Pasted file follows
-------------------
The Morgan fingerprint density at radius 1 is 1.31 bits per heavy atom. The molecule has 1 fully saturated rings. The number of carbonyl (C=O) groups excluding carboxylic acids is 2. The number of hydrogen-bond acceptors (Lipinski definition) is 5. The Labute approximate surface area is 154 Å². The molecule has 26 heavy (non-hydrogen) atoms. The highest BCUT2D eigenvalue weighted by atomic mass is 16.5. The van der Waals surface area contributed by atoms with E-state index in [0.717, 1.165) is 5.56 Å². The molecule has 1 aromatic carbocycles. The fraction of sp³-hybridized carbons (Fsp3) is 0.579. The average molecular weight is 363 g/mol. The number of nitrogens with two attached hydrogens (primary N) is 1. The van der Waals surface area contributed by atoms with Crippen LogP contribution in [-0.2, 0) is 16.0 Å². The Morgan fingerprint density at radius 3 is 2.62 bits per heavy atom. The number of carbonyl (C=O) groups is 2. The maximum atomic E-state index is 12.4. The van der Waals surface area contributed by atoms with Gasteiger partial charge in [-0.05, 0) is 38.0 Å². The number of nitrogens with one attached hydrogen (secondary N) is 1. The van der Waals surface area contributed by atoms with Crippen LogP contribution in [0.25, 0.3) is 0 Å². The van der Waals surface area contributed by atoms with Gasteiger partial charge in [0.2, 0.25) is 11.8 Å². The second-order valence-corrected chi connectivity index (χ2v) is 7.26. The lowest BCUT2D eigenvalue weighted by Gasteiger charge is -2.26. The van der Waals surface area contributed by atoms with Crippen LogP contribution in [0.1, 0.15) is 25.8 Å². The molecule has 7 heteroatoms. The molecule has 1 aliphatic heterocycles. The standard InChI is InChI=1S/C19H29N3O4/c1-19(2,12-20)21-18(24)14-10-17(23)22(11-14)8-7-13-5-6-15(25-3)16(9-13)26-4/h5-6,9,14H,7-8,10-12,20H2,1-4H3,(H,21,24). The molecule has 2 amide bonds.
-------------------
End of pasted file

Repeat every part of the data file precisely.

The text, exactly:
The Morgan fingerprint density at radius 1 is 1.31 bits per heavy atom. The molecule has 1 fully saturated rings. The number of carbonyl (C=O) groups excluding carboxylic acids is 2. The number of hydrogen-bond acceptors (Lipinski definition) is 5. The Labute approximate surface area is 154 Å². The molecule has 26 heavy (non-hydrogen) atoms. The highest BCUT2D eigenvalue weighted by atomic mass is 16.5. The van der Waals surface area contributed by atoms with E-state index in [0.717, 1.165) is 5.56 Å². The molecule has 1 aromatic carbocycles. The fraction of sp³-hybridized carbons (Fsp3) is 0.579. The average molecular weight is 363 g/mol. The number of nitrogens with two attached hydrogens (primary N) is 1. The van der Waals surface area contributed by atoms with Crippen LogP contribution in [-0.2, 0) is 16.0 Å². The Morgan fingerprint density at radius 3 is 2.62 bits per heavy atom. The number of carbonyl (C=O) groups is 2. The maximum atomic E-state index is 12.4. The van der Waals surface area contributed by atoms with Gasteiger partial charge in [-0.05, 0) is 38.0 Å². The number of nitrogens with one attached hydrogen (secondary N) is 1. The van der Waals surface area contributed by atoms with Crippen LogP contribution in [0.25, 0.3) is 0 Å². The van der Waals surface area contributed by atoms with Gasteiger partial charge in [0.2, 0.25) is 11.8 Å². The second-order valence-corrected chi connectivity index (χ2v) is 7.26. The lowest BCUT2D eigenvalue weighted by Gasteiger charge is -2.26. The van der Waals surface area contributed by atoms with Crippen LogP contribution in [0.1, 0.15) is 25.8 Å². The molecule has 7 heteroatoms. The molecule has 1 aliphatic heterocycles. The standard InChI is InChI=1S/C19H29N3O4/c1-19(2,12-20)21-18(24)14-10-17(23)22(11-14)8-7-13-5-6-15(25-3)16(9-13)26-4/h5-6,9,14H,7-8,10-12,20H2,1-4H3,(H,21,24). The molecule has 2 amide bonds.